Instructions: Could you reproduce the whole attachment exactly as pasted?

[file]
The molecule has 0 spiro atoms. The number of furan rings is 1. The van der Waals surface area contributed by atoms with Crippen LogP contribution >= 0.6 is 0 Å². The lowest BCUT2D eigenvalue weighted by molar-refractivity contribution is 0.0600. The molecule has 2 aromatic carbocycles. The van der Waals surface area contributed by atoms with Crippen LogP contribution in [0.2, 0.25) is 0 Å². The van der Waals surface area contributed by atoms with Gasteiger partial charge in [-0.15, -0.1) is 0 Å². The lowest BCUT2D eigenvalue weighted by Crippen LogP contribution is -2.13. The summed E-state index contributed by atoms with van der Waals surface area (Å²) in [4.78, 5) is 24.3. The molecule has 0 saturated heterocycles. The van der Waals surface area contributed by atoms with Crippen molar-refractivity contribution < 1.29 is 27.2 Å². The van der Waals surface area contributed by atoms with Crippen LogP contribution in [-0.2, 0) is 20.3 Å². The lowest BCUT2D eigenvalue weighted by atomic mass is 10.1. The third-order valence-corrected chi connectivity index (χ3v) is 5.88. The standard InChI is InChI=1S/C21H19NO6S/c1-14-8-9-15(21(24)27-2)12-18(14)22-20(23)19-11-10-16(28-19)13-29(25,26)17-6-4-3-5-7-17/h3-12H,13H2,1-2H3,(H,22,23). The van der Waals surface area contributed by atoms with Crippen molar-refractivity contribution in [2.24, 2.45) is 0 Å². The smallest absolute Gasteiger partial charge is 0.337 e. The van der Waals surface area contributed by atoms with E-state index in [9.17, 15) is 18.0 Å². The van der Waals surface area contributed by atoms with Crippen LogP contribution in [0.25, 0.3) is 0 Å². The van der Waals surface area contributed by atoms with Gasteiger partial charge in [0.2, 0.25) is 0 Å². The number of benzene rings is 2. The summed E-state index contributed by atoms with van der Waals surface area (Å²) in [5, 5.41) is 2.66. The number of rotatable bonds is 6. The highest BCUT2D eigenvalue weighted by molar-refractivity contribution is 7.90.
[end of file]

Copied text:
The molecule has 0 spiro atoms. The number of furan rings is 1. The van der Waals surface area contributed by atoms with Crippen LogP contribution >= 0.6 is 0 Å². The lowest BCUT2D eigenvalue weighted by molar-refractivity contribution is 0.0600. The molecule has 2 aromatic carbocycles. The van der Waals surface area contributed by atoms with Crippen LogP contribution in [0.2, 0.25) is 0 Å². The van der Waals surface area contributed by atoms with Gasteiger partial charge in [-0.15, -0.1) is 0 Å². The lowest BCUT2D eigenvalue weighted by Crippen LogP contribution is -2.13. The summed E-state index contributed by atoms with van der Waals surface area (Å²) in [4.78, 5) is 24.3. The molecule has 0 saturated heterocycles. The van der Waals surface area contributed by atoms with Crippen molar-refractivity contribution < 1.29 is 27.2 Å². The van der Waals surface area contributed by atoms with Crippen LogP contribution in [-0.2, 0) is 20.3 Å². The lowest BCUT2D eigenvalue weighted by atomic mass is 10.1. The third-order valence-corrected chi connectivity index (χ3v) is 5.88. The standard InChI is InChI=1S/C21H19NO6S/c1-14-8-9-15(21(24)27-2)12-18(14)22-20(23)19-11-10-16(28-19)13-29(25,26)17-6-4-3-5-7-17/h3-12H,13H2,1-2H3,(H,22,23). The van der Waals surface area contributed by atoms with Crippen molar-refractivity contribution in [2.24, 2.45) is 0 Å². The smallest absolute Gasteiger partial charge is 0.337 e. The van der Waals surface area contributed by atoms with E-state index in [9.17, 15) is 18.0 Å². The van der Waals surface area contributed by atoms with Crippen LogP contribution in [0.25, 0.3) is 0 Å². The van der Waals surface area contributed by atoms with Gasteiger partial charge in [0.2, 0.25) is 0 Å². The number of benzene rings is 2. The summed E-state index contributed by atoms with van der Waals surface area (Å²) in [5, 5.41) is 2.66. The number of rotatable bonds is 6. The highest BCUT2D eigenvalue weighted by molar-refractivity contribution is 7.90.